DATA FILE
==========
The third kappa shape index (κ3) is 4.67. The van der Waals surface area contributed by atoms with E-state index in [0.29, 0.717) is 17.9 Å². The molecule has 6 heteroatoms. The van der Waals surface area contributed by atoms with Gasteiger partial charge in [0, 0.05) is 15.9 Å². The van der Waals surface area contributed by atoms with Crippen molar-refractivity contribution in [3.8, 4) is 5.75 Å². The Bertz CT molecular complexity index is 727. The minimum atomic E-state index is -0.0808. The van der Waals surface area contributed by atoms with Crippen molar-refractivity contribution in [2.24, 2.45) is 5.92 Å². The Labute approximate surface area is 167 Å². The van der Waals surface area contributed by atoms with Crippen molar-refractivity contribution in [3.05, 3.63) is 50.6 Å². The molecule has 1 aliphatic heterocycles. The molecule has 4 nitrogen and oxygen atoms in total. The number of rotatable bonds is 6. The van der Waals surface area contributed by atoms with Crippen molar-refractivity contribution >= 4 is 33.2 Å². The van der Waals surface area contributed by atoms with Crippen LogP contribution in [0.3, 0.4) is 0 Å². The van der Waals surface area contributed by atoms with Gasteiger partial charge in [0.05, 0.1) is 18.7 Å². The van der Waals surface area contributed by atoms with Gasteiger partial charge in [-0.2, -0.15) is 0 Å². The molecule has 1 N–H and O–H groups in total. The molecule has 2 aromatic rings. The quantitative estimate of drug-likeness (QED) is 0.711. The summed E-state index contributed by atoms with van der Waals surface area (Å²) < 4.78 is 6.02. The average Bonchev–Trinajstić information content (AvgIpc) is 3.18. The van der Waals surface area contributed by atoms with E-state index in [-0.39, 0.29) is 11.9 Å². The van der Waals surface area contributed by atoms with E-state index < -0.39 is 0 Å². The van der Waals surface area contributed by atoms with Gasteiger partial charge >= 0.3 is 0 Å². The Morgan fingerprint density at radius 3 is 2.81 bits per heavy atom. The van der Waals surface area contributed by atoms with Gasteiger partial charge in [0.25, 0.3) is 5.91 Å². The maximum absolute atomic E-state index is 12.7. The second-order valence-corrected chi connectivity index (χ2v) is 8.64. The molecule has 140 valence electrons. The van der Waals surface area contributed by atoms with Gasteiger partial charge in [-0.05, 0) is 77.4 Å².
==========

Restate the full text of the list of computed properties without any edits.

The third kappa shape index (κ3) is 4.67. The van der Waals surface area contributed by atoms with E-state index in [0.29, 0.717) is 17.9 Å². The molecule has 6 heteroatoms. The van der Waals surface area contributed by atoms with Gasteiger partial charge in [0, 0.05) is 15.9 Å². The van der Waals surface area contributed by atoms with Crippen molar-refractivity contribution in [3.8, 4) is 5.75 Å². The Bertz CT molecular complexity index is 727. The minimum atomic E-state index is -0.0808. The van der Waals surface area contributed by atoms with Crippen molar-refractivity contribution in [2.24, 2.45) is 5.92 Å². The Labute approximate surface area is 167 Å². The van der Waals surface area contributed by atoms with Crippen molar-refractivity contribution in [3.05, 3.63) is 50.6 Å². The molecule has 1 aliphatic heterocycles. The molecule has 4 nitrogen and oxygen atoms in total. The number of rotatable bonds is 6. The van der Waals surface area contributed by atoms with Crippen molar-refractivity contribution >= 4 is 33.2 Å². The van der Waals surface area contributed by atoms with Crippen LogP contribution in [0.3, 0.4) is 0 Å². The van der Waals surface area contributed by atoms with Gasteiger partial charge in [0.05, 0.1) is 18.7 Å². The van der Waals surface area contributed by atoms with Gasteiger partial charge in [-0.2, -0.15) is 0 Å². The molecule has 1 N–H and O–H groups in total. The molecule has 2 aromatic rings. The quantitative estimate of drug-likeness (QED) is 0.711. The summed E-state index contributed by atoms with van der Waals surface area (Å²) < 4.78 is 6.02. The average Bonchev–Trinajstić information content (AvgIpc) is 3.18. The van der Waals surface area contributed by atoms with E-state index in [-0.39, 0.29) is 11.9 Å². The van der Waals surface area contributed by atoms with E-state index < -0.39 is 0 Å². The van der Waals surface area contributed by atoms with Gasteiger partial charge >= 0.3 is 0 Å². The Morgan fingerprint density at radius 3 is 2.81 bits per heavy atom. The van der Waals surface area contributed by atoms with Gasteiger partial charge in [0.25, 0.3) is 5.91 Å². The maximum absolute atomic E-state index is 12.7. The second-order valence-corrected chi connectivity index (χ2v) is 8.64. The molecule has 140 valence electrons. The van der Waals surface area contributed by atoms with Gasteiger partial charge in [-0.05, 0) is 77.4 Å².